Reimagining Urbanism. Creative, Smart and Green Cities for the Changing Times
- Autori: Carta, M.
- Anno di pubblicazione: 2014
- Tipologia: Monografia (Monografia o trattato scientifico)
- OA Link: http://hdl.handle.net/10447/95780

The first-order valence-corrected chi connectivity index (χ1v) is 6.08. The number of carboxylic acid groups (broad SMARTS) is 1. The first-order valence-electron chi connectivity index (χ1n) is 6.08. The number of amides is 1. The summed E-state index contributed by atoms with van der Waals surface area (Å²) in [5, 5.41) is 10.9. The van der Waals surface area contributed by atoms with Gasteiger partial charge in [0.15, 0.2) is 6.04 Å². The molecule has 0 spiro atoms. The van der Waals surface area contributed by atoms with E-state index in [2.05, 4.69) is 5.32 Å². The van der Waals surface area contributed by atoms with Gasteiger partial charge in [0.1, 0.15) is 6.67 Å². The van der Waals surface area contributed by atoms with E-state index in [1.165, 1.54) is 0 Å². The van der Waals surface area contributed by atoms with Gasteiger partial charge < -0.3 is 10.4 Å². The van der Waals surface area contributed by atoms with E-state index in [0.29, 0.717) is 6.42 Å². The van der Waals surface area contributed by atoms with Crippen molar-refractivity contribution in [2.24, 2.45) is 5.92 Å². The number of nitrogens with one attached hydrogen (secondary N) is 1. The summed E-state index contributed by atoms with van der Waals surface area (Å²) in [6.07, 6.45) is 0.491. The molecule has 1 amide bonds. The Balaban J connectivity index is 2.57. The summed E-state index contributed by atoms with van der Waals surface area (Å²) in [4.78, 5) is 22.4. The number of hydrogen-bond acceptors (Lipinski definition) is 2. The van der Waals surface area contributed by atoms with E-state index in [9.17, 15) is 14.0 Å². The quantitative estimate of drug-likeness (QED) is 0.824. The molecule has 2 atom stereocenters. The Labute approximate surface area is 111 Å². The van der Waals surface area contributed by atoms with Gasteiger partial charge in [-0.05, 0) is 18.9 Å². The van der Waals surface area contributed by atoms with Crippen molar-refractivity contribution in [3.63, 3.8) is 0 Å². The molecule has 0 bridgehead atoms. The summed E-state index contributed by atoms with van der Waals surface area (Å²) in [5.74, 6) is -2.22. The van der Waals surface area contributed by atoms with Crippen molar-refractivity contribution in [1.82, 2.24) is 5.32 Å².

We live in a world of cities, where more than half of the population lives and works in urban settlements, whether dense or sprawled, metropolitan or networked, expanding or shrinking. The city plays a major role in the Urban Age as habitat – the U.S. and Europe are close to 80% – not only as development growth machine, driver of communities’ evolution and dynamism, but bearing the responsibility to generate innovative lifestyles, more sustainable smart and creative, and to be the reformer of its own development pattern. The exhibition curated by Richard Burdett in 2007 at the Tate Modern on Global Cities showed us a world where cities produce more than 50% of global GDP, consume 90% of global resources, produce 80% of carbon dioxide emissions, require almost 80% of national energy demand and their buildings consume 40% of global energy (Burdett and Sudjic, 2007). Cities continue to attract population – even more in times of crisis – especially from other cities, but they are also developing new ties with suburban and rural areas. Global capital flows still nourish their competitiveness, redevelopment and quality but require to be properly transformed into local resources (Veltz, 2012). Dynamism had previously been too simplistically identified with the settlement of a creative class, the setting up of main events or with the establishment of magnets for transnational flows (the entrepreneurial city). Yet, further expanding the concept of urban development is necessary today. The real factors enabling urban identity, creativity and innovation to switch from the mere attraction of population and activities – a zero sum interurban competition – to be capable of generating new economies, nurturing a better quality of life and promoting civic virtue thus producing new forms of city need to be identified. Re-imagining urbanism, therefore, does not propose itself as a new totem-word or a mantra, mention of which is enough to deliver results. On the contrary, it requires a rigorous exercise of resolve, responsibility and skills based on a good governance of the city – having to increasingly tackle both shrinking and metropolitanization – based on a new pentagram: vision, strategy, design, rules and community. A different thought and a chain of actions for the changing times, able to re-imagining urbanism, as well as regional and landscape planning too. We shall go back to view the territory as a productive resource and not just a space of consumption, drawing on the energies of the new participatory magma, merging the issues of young people, knowledge workers and economies of sustainability to produce a new territory that we must learn to explore, interpret, settle and design with the ability to deal with new forms of conflicts – social, cultural, ethnic, ecological, functional and, increasingly, economic – generated and erupting in the city. Metamorphosis is the new powerful keyword of the future. We did catch a glimpse of the many signs and indications that pointed at it during the booming globalization years, but we have ignored them anaesthetically. Today, we are rather forced to perform it during the recession years of the crisis and the societies of the future – with their increasingly smart, creative and green cities – need to take action within a state of perturbation that is bound to last for long, profoundly changing us. Their capitals (spatial, relational and human), once reactivated, will have to be driven by an urban planning able to ensure new forms of convergence of cultural, economic, environmental and social sustainability through the adoption of renewed visions of the future, and through the use of new paradigms but especially by implementing quality decisions and effective projects.